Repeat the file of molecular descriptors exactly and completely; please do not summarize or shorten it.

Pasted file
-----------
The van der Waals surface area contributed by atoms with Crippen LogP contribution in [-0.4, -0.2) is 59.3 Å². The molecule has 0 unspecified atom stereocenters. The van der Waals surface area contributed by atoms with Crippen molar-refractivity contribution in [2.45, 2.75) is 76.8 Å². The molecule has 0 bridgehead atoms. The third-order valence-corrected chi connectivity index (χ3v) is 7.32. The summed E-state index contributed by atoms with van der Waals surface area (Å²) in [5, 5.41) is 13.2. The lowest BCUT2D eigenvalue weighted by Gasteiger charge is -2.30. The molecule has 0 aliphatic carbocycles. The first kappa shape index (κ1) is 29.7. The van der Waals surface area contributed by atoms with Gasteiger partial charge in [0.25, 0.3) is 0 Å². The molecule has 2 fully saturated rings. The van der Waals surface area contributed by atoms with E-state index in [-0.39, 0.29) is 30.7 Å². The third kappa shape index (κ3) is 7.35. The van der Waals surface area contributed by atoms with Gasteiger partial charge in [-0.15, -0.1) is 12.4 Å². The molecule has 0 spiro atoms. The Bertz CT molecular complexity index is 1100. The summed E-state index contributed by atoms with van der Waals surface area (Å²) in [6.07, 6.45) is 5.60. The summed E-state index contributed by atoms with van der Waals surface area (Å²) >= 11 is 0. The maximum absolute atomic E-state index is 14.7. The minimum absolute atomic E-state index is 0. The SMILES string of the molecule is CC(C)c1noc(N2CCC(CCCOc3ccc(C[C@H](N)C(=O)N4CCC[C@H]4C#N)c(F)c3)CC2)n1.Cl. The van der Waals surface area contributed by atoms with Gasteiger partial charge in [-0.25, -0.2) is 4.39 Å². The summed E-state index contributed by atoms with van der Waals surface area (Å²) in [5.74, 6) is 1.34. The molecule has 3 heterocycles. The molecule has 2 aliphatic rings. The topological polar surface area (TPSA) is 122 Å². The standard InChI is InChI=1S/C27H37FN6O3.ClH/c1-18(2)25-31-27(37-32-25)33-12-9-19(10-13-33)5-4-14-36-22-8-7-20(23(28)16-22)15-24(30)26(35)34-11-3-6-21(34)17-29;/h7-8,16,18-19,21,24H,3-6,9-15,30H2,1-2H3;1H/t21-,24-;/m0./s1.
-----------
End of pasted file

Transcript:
The van der Waals surface area contributed by atoms with Crippen LogP contribution in [-0.4, -0.2) is 59.3 Å². The molecule has 0 unspecified atom stereocenters. The van der Waals surface area contributed by atoms with Crippen molar-refractivity contribution in [2.45, 2.75) is 76.8 Å². The molecule has 0 bridgehead atoms. The third-order valence-corrected chi connectivity index (χ3v) is 7.32. The summed E-state index contributed by atoms with van der Waals surface area (Å²) in [5, 5.41) is 13.2. The lowest BCUT2D eigenvalue weighted by Gasteiger charge is -2.30. The molecule has 0 aliphatic carbocycles. The first kappa shape index (κ1) is 29.7. The van der Waals surface area contributed by atoms with Gasteiger partial charge in [0.25, 0.3) is 0 Å². The molecule has 2 fully saturated rings. The van der Waals surface area contributed by atoms with E-state index in [-0.39, 0.29) is 30.7 Å². The third kappa shape index (κ3) is 7.35. The van der Waals surface area contributed by atoms with Gasteiger partial charge in [-0.15, -0.1) is 12.4 Å². The molecule has 0 spiro atoms. The Bertz CT molecular complexity index is 1100. The summed E-state index contributed by atoms with van der Waals surface area (Å²) in [6.07, 6.45) is 5.60. The summed E-state index contributed by atoms with van der Waals surface area (Å²) >= 11 is 0. The maximum absolute atomic E-state index is 14.7. The minimum absolute atomic E-state index is 0. The SMILES string of the molecule is CC(C)c1noc(N2CCC(CCCOc3ccc(C[C@H](N)C(=O)N4CCC[C@H]4C#N)c(F)c3)CC2)n1.Cl. The van der Waals surface area contributed by atoms with Gasteiger partial charge in [-0.25, -0.2) is 4.39 Å². The summed E-state index contributed by atoms with van der Waals surface area (Å²) in [5.74, 6) is 1.34. The molecule has 3 heterocycles. The molecule has 2 aliphatic rings. The topological polar surface area (TPSA) is 122 Å². The standard InChI is InChI=1S/C27H37FN6O3.ClH/c1-18(2)25-31-27(37-32-25)33-12-9-19(10-13-33)5-4-14-36-22-8-7-20(23(28)16-22)15-24(30)26(35)34-11-3-6-21(34)17-29;/h7-8,16,18-19,21,24H,3-6,9-15,30H2,1-2H3;1H/t21-,24-;/m0./s1.